Share Facebook Twitter Google + LinkedIn Pinterest A couple of tweaks to the forecast this morning, but nothing major. We continue to see cooler than normal temps over the long haul, and some moisture is on the way too.Today will feature plenty of sun, with temps getting closer to normal. Clouds start to come into NW Ohio tonight. We have to keep an eye out for scattered showers in NE Ohio tomorrow morning, but they will be very spotty. The rest of the state misses out. On the whole, your Friday turns out partly to mostly sunny statewide (even after the renegade shower or two in the NE)Saturday will start with sun but clouds increase. Rain develops overnight Saturday night (mostly after midnight), first in NW areas, and then spreads south and east through the balance of Sunday and Monday. Rain totals will be from .25″-1.1″ with coverage at 80% of the state.We go dry on Tuesday, but have to deal with minor scattered showers to start off the day Wednesday…a few hundredths to a tent max, before sunshine returns.Thursday will be partly to mostly sunny, and then scattered showers reappear for Friday with totals up to .25″ and coverage at 60%.Rain through next weekSaturday finishes the 10 day period dry, and we keep the dry pattern through Tuesday the 10th. Showers roll in for Wednesday the 11th and Thursday the 12th, but are not that impressive, totaling .1″-.4″ with 75% coverage. We swing drier and cooler than for the rest of the extended window for the Friday the 13th.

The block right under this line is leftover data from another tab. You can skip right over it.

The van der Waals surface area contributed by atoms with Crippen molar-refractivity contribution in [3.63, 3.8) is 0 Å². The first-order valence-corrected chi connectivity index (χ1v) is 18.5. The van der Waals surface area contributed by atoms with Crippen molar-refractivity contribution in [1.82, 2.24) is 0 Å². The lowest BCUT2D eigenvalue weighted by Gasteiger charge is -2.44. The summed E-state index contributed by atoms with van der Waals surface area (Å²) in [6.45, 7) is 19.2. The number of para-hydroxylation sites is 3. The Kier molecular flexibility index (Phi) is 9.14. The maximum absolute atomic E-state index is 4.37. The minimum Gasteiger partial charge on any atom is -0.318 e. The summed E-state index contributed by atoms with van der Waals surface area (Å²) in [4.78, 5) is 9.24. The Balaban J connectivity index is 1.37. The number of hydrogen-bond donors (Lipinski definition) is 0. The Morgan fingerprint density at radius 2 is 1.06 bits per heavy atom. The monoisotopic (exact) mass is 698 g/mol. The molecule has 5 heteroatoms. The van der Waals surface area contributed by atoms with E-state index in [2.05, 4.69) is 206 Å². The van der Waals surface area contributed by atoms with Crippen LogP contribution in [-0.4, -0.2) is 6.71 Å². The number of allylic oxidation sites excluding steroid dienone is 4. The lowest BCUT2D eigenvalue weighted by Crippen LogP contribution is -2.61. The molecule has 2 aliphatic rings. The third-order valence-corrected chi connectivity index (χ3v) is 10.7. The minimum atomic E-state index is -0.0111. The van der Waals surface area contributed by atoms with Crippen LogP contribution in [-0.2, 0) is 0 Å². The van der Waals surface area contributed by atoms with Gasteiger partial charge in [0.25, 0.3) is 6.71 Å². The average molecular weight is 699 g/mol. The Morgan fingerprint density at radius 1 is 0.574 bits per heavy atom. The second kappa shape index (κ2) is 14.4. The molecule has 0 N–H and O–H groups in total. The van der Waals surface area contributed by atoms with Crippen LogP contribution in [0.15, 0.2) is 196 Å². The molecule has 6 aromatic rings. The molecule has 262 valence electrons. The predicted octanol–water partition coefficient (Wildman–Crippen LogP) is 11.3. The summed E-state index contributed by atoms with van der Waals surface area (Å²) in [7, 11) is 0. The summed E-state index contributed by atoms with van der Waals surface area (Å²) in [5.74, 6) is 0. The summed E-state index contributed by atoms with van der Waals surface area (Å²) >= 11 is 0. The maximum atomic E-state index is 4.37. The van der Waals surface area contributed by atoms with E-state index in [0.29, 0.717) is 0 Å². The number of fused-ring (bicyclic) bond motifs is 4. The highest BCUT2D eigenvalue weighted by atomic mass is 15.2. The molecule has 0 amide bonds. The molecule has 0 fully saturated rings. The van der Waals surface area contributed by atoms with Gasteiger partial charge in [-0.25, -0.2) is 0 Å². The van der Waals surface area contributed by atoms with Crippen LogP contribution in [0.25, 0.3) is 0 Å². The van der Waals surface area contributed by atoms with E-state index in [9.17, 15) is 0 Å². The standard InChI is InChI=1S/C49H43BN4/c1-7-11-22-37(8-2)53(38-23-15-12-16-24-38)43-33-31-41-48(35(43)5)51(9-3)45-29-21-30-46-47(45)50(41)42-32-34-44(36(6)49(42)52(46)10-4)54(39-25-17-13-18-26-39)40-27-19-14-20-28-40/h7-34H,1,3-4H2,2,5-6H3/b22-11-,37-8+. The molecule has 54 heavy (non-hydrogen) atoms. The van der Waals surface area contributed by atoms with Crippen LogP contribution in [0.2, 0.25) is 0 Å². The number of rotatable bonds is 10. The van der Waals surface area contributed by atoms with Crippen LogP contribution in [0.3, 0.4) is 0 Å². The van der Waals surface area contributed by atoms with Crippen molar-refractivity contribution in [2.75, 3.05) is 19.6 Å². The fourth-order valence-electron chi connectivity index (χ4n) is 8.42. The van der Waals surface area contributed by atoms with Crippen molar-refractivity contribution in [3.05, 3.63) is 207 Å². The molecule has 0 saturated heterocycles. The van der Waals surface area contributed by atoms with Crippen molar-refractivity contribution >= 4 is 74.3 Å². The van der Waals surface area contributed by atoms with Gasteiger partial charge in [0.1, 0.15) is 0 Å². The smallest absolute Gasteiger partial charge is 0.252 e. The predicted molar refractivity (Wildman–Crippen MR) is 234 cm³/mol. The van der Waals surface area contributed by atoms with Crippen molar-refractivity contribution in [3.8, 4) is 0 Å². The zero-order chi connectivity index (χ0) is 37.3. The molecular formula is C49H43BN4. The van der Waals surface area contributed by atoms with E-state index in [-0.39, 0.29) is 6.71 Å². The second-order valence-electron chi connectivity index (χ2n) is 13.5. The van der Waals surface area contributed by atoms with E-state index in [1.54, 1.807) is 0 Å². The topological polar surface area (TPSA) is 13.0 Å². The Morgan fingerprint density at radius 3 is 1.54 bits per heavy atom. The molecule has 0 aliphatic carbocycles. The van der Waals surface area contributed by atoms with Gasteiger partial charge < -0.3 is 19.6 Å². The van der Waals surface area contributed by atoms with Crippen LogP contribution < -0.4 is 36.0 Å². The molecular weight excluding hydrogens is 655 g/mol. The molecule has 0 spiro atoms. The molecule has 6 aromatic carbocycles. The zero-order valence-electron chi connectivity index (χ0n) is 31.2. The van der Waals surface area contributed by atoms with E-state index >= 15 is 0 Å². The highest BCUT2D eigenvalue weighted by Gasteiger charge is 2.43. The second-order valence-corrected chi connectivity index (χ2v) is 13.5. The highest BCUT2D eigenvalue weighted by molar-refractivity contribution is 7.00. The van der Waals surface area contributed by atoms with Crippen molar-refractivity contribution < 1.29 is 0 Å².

A mystery disease has gripped Muzaffarpur and its adjoining districts in North Bihar and has killed 14 children in the past week.Suspected to be Japanese encephalitis, the disease has struck several villages in the area, with more than 50 children under the age of six undergoing treatment at different hospitals. There is as yet no unanimity among local doctors about the exact cause of the deaths – some doctors attribute them to heatstroke – because of the lack of facilities to confirm an encephalitis outbreak.The alarmed state government on Saturday sent a team of experts from Patna’s Rajendra Memorial Research Institute (RMRI) to examine the affected children and collect their blood samples. These would be sent outside the state for verification of the disease. Deputy CM Sushil Kumar Modi directed the principal secretary (health), Amarjeet Sinha, to personally monitor the situation through the district administration and make arrangements for the treatment of the ailing kids.Muzaffarpur civil surgeon Dr A.P. Singh has, meanwhile, constituted a fivemember medical team headed by additional chief medical officer Dr J.P. Ranjan to examine children. Singh said the children were being treated for heatstroke and that nothing could be said until the blood sample results were out.The doctors said the children were suffering from fever, vomiting, diarrhoea, loss of consciousness and convulsions. Last year, as many as 20 deaths were reported from the same area with similar symptoms. The government had sent the patients’ blood samples to Pune for verification of encephalitis, but the report is still awaited.advertisementFor more news on India, click here.For more news on Business, click here.For more news on Movies, click here.For more news on Sports, click here.